I cannot think that Mrs. Postrel has advanced any arguments whatever against most of these reactionaries. If they prefer rooted societies with traditional morality and family farms, what is the matter with that? Is the difficulty that the reactionaries oppose change? But obviously they favor some changes, namely the ones that will get them to the society they want. Is it that they wish to control change? But why must they have this wish? Maybe they believe that people will naturally act in a manner to their liking, absent propaganda of space cadets of various stripes. Admittedly, Mrs. Postrel does raise a valid complaint against some of the reactionaries.

To the extent they wish to force others to abandon chain stores or superhighways, she has a good libertarian point against them. But this point would tell equally against those who wish to force others to become more innovative. And it is not always clear that the reactionaries she condemns for resorting to state coercion are guilty as charged. When the journalist Charlotte Allen says “don’t let Wal-Mart wreck your downtown” (p. 28), is she calling for political action, as Mrs. Postrel claims? She may well be, for all I know; but no evidence is offered.

Much of this rambling book, I am afraid, consists merely of the author’s statements of her own preferences. She likes mixing categories together, rather than keeping them apart. Thus, she favors interracial adoptions and, like Professor Tyler Cowen, admires music that blends various genres. Why is this of anything more than biographical interest?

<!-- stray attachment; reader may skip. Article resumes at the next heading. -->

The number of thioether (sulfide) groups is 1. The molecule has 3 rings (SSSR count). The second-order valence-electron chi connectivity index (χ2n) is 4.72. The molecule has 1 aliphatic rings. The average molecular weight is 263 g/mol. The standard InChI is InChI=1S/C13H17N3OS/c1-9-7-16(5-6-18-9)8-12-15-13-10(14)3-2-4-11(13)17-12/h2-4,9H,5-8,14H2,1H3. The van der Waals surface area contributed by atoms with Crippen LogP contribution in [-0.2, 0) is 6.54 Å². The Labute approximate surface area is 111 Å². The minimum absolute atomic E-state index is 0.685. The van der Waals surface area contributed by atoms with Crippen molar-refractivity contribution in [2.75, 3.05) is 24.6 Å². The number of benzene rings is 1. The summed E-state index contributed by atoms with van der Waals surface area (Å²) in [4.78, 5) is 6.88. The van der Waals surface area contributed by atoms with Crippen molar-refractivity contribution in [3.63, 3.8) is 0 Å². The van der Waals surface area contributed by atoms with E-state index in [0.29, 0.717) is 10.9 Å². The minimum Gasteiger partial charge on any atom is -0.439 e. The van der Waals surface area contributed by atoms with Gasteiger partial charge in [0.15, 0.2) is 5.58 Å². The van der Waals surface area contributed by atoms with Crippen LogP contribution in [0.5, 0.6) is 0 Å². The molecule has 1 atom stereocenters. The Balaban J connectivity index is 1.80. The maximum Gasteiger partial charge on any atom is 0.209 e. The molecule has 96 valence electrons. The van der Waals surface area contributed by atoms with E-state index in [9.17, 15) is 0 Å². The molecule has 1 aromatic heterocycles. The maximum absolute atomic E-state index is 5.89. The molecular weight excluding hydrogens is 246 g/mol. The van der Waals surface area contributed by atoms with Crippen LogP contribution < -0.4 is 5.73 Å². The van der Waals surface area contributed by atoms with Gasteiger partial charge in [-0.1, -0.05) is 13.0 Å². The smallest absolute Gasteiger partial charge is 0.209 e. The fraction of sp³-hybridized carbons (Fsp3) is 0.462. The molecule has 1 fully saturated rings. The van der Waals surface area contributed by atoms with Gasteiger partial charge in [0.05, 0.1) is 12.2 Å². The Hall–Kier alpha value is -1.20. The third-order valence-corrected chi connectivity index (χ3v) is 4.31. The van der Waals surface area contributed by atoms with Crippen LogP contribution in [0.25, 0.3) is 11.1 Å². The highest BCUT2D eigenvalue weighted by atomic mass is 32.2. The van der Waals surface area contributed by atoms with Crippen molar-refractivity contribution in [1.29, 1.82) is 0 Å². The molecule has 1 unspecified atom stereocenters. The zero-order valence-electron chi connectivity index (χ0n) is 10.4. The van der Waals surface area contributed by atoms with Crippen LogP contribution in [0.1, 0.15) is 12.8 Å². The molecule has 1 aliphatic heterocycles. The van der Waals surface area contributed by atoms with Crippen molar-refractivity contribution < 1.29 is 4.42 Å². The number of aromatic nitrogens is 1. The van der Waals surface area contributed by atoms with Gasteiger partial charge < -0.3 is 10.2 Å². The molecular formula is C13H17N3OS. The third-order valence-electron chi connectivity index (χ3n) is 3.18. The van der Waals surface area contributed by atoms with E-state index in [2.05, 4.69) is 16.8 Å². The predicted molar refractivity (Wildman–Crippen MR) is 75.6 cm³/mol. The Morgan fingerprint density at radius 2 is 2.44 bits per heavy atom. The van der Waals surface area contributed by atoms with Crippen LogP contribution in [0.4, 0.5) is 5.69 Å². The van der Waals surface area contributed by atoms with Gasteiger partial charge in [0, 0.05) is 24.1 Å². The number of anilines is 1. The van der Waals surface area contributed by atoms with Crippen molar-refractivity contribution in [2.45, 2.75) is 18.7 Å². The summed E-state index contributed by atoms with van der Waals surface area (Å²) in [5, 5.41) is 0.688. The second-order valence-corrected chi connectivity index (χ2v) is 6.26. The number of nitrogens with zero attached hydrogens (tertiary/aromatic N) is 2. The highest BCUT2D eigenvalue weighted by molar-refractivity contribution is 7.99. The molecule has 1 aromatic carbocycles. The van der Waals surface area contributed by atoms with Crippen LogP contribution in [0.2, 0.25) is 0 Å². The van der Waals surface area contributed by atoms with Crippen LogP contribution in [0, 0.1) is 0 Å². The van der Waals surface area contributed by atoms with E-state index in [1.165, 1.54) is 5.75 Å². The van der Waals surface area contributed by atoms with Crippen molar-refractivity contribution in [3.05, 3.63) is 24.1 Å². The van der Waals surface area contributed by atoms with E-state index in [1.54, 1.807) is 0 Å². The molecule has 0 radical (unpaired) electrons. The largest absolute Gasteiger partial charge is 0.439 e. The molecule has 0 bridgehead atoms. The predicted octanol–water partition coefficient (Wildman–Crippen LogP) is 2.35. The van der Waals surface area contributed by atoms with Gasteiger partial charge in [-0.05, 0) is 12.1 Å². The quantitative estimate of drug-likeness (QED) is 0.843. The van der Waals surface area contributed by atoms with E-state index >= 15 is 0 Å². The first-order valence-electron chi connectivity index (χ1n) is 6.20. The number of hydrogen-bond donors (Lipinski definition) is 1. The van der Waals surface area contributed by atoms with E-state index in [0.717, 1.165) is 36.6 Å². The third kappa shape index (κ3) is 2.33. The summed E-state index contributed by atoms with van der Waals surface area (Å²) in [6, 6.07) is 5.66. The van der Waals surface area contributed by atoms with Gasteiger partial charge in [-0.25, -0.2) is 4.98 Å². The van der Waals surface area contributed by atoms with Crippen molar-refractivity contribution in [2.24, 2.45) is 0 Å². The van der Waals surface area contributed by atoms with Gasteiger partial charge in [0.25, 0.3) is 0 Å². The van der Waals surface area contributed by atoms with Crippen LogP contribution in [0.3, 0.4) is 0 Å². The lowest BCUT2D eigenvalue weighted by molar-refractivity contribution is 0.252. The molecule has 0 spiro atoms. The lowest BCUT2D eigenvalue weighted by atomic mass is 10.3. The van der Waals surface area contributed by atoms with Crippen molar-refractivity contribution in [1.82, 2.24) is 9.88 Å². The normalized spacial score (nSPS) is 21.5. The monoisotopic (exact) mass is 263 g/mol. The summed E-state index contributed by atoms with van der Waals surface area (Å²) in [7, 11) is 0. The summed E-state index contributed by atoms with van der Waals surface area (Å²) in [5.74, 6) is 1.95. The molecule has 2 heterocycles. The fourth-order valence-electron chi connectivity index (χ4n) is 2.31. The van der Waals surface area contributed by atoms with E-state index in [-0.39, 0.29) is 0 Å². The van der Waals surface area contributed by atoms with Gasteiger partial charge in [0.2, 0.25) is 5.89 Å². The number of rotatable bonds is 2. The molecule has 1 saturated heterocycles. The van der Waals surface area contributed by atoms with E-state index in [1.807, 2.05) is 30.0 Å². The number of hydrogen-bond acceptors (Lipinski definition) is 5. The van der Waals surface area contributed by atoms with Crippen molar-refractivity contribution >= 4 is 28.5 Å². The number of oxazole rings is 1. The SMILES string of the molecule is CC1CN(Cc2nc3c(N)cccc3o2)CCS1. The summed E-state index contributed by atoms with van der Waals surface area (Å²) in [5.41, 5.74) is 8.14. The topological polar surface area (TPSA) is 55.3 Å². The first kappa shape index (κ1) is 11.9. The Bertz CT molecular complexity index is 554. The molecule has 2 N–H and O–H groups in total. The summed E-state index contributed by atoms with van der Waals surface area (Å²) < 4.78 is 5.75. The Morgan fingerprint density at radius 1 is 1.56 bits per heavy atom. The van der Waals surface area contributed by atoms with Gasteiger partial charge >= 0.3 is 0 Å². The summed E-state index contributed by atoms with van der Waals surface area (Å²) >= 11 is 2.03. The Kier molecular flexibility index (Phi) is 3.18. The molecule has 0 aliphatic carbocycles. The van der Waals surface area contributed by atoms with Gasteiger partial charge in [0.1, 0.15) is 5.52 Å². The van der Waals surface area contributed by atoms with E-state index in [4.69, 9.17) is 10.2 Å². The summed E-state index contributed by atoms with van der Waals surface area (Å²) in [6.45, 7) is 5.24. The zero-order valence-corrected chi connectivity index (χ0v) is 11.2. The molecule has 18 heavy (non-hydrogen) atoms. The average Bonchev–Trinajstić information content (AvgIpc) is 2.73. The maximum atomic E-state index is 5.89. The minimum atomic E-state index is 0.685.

Mrs. Postrel does essay one argument in support of her delight in the radically new, but it does not do her much good. Against those who say, “I like my neighborhood the way it is,” she writes: “That is the all-too-understandable sentiment that motivates stasist policy. Much as we may want some things to get better, we want others to stay exactly the same. We like our neighborhoods, our jobs, our industries, our cities, our social customs, our art or music, our scientific theories, our general world views just the way they are.... But if every voluntary experiment must answer the question, ‘Are you going to affect the way I live?’ with a no, there can be no experiments, no new communities, no realized dreams [and no padded sentences?]” (p. 202).

All Mrs. Postrel has said is that if you don’t want unlimited change, then you won’t get unlimited change. If you keep your neighborhood the same, of course you will not get a new neighborhood. But, by assumption, the people who wish to keep their neighborhood do not want a new one. It avails nothing for Mrs. Postrel to bemoan policies that slow the rate of innovation, unless she advances an argument that the rate ought to be maximized. And it is not an argument for that proposition that if we do not maximize innovation, we shall have fewer innovations. That is a tautology.

Unfortunately, Mrs. Postrel has a go at ethics. She criticizes the bioethicist Leon Kass for lack of enthusiasm over laboratory fertilization and similar marvels. He dared to judge these by the criterion of “natural norms.” But, Mrs. Postrel asks, doesn’t nature vary? And why accept the guidance of nature anyway? “Is the ‘natural’ an ethical trump” (p. 163)?

Not bad questions; but she makes no attempt to answer them. Instead she describes, for the umpteenth time, her version of nature as a process of continual change. Apparently, “the natural” is an ethical trump, so long as she is allowed to characterize it.




 Gordon, David. “Ask a Silly Question,” Review of The Future and Its Enemies, by Virginia Postrel. The Mises Review 5, No. 1 (Spring 1999).